I have worked in the product development industry for jewelry/accessories for about ten years. During that time, I met some of the most amazing people and got to work with a variety of large brands. I have done everything from hair clips and jewelry for places like Urban Outfitters, Anthropologie, Nordstroms and Macy’s - to historical replicas and upscale jewelry for the Metropolitan Museum of Art and the MoMa gift store. Not to mention the occasional runway show with major labels (who will remain nameless due to non-disclosures I have signed HAHA!)
What did I learn from that part of my life? Well, I learned that first off, it takes a damn village to get product to the retail shelf! I also learned that there is a HUGE misconception about where our product comes from on a consumer level, and this is because the fashion industry has much more to gain by keeping you in the dark about it.
The good news is that I have also seen these corporate impersonal brands S-T-R-U-G-G-L-I-N-G to reach the new market: the dreaded “Millennials.” My theory for this is because we (yes WE, I am a Millennial and I don’t care who knows it) have a need for information and transparency. This is probably because we are the first generation to grow up with the internet and as a result, we are accustomed to having information at our fingertips. SO... why wouldn't we want the same thing from our product?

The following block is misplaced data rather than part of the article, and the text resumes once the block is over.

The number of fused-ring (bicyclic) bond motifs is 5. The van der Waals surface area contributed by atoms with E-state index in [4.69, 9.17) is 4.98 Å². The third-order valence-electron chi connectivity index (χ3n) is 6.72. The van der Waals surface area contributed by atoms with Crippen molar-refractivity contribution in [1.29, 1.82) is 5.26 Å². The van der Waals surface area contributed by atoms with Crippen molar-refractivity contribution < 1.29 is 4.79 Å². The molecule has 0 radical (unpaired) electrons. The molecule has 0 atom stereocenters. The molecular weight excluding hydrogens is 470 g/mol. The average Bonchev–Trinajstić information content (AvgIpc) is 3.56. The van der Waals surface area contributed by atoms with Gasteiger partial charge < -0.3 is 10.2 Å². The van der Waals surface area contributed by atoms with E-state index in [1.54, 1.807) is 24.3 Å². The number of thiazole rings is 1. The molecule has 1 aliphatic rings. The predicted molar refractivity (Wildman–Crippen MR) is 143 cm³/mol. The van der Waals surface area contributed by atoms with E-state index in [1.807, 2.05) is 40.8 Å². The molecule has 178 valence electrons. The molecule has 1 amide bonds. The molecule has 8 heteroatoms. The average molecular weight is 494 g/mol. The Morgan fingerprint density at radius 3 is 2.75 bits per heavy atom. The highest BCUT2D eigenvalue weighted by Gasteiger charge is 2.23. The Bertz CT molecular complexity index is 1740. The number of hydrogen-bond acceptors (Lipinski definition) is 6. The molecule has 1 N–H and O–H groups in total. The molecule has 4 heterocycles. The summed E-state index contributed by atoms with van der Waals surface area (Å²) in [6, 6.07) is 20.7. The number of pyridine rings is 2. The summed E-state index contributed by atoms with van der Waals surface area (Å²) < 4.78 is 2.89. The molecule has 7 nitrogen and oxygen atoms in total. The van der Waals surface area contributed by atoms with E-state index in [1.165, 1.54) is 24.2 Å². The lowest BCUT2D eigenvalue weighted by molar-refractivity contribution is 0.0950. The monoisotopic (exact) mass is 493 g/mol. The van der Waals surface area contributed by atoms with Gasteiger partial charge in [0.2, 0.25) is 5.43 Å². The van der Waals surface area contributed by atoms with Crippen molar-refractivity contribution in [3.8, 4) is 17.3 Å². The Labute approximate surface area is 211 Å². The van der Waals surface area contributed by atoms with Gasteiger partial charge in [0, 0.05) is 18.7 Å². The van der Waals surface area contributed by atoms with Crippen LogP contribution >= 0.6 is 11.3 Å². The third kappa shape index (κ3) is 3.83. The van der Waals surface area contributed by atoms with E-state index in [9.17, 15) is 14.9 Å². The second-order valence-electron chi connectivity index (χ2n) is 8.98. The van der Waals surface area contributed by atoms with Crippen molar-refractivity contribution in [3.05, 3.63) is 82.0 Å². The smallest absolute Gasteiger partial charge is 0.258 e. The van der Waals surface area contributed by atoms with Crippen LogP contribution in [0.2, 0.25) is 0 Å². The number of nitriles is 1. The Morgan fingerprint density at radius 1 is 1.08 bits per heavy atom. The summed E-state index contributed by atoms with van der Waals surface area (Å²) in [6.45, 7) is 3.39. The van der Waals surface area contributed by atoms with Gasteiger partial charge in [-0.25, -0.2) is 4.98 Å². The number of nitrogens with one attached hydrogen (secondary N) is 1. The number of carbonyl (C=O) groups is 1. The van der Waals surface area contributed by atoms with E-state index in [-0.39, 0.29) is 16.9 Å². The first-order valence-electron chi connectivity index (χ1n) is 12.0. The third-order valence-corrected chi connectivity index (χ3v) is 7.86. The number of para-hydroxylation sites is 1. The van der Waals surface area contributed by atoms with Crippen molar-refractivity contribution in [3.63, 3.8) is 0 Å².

We want to know the story, the maker, and the materials behind things! This is why brand identity has become so important. The customers are not some faceless entity anymore. They are allies and friends! They are choosing to purchase from independent designers off of places like Etsy or Instagram because they CARE where their money is going. They want to feel included and connected.
This is why I left the corporate design world to start Unmarked Industries. Was this financial suicide for me? Probably. But I have spent almost a decade designing products for brands who want it all at the lowest cost and don’t care how they get it. I’ve seen department stores who will steal from smaller designers, knowing they can get away with it. I started Unmarked Industries to be able to practice my craft in a mindful, collaborative way. By working with designers and artists to produce quality small-batch American made products with ethically sourced materials and labor. Stay tuned, and I will let you know how it goes.